Outdoor Retailer Summer Market wrapped up its 2012 show yesterday on a high note in Salt Lake City. The show was packed with new brands across categories, including more than 35 new SUP brands exhibiting in the show’s nearly half-million square feet of space.
Walk the show with us and get the run down from all the brands we caught up with, including insight on the expansion of the explosive SUP market:
In order to accommodate the 1,400+ brands and tens of thousands of attendees from over 40 countries, OR doubled the size of its New Exhibitor Pavilion, an air-conditioned tent in a parking lot across the street, which housed 500 brands this year, including the majority of the SUP exhibitors and an SUP tank for the first time. According to Outdoor Retailer VP & Show Director Kenji Haroutunian, hauling the flooring alone for the pavilion required 20 semis. The pavilion took nearly a month to erect at a cost of approximately $1 million, much of which came from outside sources looking to keep the show, which adds $40 million to the local economy, in town.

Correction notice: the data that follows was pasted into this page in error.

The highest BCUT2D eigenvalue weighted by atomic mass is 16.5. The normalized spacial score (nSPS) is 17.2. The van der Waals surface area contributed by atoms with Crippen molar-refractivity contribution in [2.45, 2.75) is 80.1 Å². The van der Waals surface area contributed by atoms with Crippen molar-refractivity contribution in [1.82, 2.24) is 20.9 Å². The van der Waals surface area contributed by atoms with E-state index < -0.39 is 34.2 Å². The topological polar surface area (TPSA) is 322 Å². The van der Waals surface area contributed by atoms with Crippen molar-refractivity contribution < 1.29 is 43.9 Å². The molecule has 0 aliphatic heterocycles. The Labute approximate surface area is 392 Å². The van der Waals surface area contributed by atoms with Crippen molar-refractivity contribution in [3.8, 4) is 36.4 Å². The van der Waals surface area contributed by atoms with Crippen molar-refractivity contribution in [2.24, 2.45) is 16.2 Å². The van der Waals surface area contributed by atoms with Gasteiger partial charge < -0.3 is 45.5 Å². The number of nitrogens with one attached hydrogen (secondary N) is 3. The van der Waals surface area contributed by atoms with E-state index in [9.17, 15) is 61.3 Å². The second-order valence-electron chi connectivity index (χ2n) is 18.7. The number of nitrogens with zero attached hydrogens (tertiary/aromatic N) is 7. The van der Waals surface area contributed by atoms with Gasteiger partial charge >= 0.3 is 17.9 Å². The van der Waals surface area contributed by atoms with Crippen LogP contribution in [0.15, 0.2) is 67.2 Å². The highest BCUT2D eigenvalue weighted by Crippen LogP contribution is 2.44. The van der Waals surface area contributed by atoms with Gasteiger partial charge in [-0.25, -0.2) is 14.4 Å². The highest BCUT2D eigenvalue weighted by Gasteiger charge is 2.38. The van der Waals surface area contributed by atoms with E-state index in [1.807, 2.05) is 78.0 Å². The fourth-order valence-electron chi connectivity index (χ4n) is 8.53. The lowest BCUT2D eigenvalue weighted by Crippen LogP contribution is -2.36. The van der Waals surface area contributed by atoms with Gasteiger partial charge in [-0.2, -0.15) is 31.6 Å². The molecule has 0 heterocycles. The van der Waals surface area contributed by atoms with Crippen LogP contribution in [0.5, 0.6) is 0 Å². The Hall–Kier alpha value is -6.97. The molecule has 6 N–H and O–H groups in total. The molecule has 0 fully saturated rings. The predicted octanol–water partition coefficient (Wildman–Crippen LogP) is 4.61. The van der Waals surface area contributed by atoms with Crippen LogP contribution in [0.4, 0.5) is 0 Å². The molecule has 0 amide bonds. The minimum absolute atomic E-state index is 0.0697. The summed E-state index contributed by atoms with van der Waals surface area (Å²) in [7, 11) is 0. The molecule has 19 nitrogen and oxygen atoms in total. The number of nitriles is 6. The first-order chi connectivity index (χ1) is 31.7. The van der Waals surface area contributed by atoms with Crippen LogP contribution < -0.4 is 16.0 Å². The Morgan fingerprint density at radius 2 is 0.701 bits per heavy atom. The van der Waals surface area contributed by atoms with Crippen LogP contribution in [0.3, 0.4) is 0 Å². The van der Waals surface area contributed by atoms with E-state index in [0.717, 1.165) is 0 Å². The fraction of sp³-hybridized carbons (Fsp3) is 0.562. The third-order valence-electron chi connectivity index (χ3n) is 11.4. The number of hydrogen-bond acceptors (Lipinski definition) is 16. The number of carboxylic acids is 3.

Some of the biggest buzz around the show was OR’s evaluation of moving to a new venue. Haroutunian said that while the show will stay in Salt Lake through 2014, they are examining numerous options including moving both the winter and summer shows, one of the two, or none depending on the response from Salt Lake and Utah.
Part of the issue stems from the show outgrowing the current facilities and having to use space like the pavilion, but Haroutunian says this growth requires serious reflection on OR’s part. “As demand increases and we can’t add any more footprint, we’ll have to say no to brands and that’s a tough call,” explains Haroutunian. “The market should decide that by forcing businesses out.”
The question becomes what categories should OR focus on and allow growth in then? “Should we allow more growth with categories outside the core outdoor channel or focus just on that? How should we grow? You don’t want to grow forever. The graveyard is full of shows that tried to be all things to all people.”
That said, Haroutunian says categories like SUP are seeing immense expansion and fit really well with the culture of outdoor.
Here’s a look at Haroutunian’s take on that fit and his definition of the outdoor market:
The other major issue impacting the show’s future in Utah is the state’s stance on open lands, and the governor’s efforts to appropriate federal lands under state control to increase resource exploration. During this summer’s show, the Outdoor Industry Association, which partners with Nielsen 0n OR, met with Utah Governor Hebert about this very issue and issued an open letter on its stance.